I'm reading Richard Florida's 2008 book "Who's Your City". In this book he asserts that the location where one lives has significant impact on every aspect of one's life. Therefore one should give it major consideration and choose it consciously.
I am only half way into the book. But I can't wait to voice my thought. I have already made the move to San Francisco and I am very satisfied with my choice. So I am not considering moving any time soon. However the book has inspired me to retrace my steps and to reflect on my decision.
I grew up in Hong Kong, earned my graduate degree and started my first job there. It has not occurred to me that I will be going anywhere. I don't have the resources to move, or so I thought. United States is a distant and foreign country. It feels, shall I say, a bit formidable. San Francisco is a place I vaguely associate with Golden Gate Bridge, cable car and earthquake. I knew no one there. So how do I ended up here?
My connection with the city starts with the wonder of the Internet. At that time, access to the Internet was a privilege available mainly to university students only. Few people outside of the computer science department are even aware of it. We put this coveted resources into good use with activities such as chatting online and spending hours plowing through the social network of that time, the Usenet newsgroup.
One of the newsgroup I visited is about bicycles. I learned about a group ride event happening in San Francisco. They would amass a lot of cyclists. Then they use their number to take over downtown streets, deliberately block off traffic intersections and causing traffic disruption at busy commute hour. This event, now famously known as the Critical Mass, continues to this day and has spread around the world. I learned about their riding strategy. I learned about their justification to their unlawful behavior. I was sitting in a computer room in the university lab half way around the globe. I was fascinated about what a small number of cyclists was doing in San Francisco. You bet there are some other people in London, in Paris, in Buenos Aires, or in Beijing are also paying attention to this.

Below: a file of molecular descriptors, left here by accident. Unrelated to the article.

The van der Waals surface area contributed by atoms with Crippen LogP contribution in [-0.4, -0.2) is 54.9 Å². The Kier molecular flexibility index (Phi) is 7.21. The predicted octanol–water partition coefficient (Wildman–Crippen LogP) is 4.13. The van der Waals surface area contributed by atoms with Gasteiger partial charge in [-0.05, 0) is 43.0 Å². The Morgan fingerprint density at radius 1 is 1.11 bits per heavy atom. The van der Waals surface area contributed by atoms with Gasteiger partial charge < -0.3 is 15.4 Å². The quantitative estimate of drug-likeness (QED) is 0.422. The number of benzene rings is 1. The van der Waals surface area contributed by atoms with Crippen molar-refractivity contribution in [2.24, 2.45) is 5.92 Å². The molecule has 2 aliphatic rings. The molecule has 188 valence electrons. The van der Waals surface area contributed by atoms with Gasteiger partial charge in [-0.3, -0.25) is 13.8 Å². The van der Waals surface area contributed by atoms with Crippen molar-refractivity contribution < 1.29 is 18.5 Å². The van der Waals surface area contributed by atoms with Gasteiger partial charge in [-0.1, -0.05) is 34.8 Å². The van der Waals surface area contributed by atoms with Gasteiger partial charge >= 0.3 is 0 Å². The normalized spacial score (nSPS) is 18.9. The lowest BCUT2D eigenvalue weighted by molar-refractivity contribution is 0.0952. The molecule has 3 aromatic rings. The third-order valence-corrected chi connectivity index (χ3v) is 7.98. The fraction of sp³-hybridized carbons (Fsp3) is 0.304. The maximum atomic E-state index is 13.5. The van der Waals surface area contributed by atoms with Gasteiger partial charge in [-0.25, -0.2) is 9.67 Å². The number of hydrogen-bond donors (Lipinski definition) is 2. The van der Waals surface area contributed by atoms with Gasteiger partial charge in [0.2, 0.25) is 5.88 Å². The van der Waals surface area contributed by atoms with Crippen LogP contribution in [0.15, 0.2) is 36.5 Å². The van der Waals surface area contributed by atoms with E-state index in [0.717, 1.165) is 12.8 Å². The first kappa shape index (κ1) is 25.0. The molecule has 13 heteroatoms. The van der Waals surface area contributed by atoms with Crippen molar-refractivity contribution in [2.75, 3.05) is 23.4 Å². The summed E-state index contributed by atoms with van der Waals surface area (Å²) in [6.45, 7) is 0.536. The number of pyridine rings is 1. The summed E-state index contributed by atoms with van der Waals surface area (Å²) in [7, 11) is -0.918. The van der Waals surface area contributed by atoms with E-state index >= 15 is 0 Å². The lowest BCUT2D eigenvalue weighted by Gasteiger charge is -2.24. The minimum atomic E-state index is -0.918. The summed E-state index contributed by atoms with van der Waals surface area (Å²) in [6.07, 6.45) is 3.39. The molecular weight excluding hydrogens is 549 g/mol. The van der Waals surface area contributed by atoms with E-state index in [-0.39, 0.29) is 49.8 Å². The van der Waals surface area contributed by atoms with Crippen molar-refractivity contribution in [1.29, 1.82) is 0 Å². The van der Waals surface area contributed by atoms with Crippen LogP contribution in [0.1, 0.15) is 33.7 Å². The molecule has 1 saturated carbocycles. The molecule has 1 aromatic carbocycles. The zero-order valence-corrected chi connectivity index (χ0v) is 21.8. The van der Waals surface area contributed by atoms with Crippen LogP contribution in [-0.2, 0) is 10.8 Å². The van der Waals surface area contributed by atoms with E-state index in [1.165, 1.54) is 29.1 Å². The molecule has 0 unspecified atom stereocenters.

The cyclists who started this probably have not imagined it will have a global impact. They have a nutty idea. They acted on it. They talked about it online. As a result they have exerted influence around the world. These people are very ordinary citizens without a lot of resources. Yet they can make an influence on par with Hollywood star or big corporate marketing campaign. Even to this day when everyone is suppose to have Internet access, I can still trace a disproportionate amount of new idea online originating from people around the San Francisco Bay Area. Richard Florida has it right. As far as creative idea goes, the world is not created equal.
I made my first visit to the United States in 1995 on a business trip. I used the opportunity to make a side trip to San Francisco. I have a pleasant time touring many tourists attractions. I have awed by the splendid of natural beauty in Yosemite. One thing not planned is that I ran into an event on the street. I took a picture of two queered man posed below.
This event is of course the annual Gay Pride Parade. If you have lived in San Francisco or other large city for some period of time, you may find this sight so common that you stop paying attention to it. But in 1995, this was quite a sight for me. While I held no judgment on homosexuality, it was still a eccentric idea to celebrate it openly. For this two men in drag to pose in front of a tourist definitely leave an impression on me.
Since I'm not gay, for a long time I'm not able to articulate why am I impressed. As I learned more about creativity and innovation and the culture that nurture it, it begins to make sense to me. Homosexuality breaks social rule. Rule breaking and a culture tolerant to rule breaking is an important ingredient to innovation. New ideas arise out of creative destruction.
One year latter my friend, who was working in the area, suggest to me to apply for jobs here. He graciously offered me a couch to stay. I was young. I have already moved to another city for what I've considered a temporary assignment. So I have little attachment to anything. The time was ripe for my transpacific migration.
2009.09.14 comments -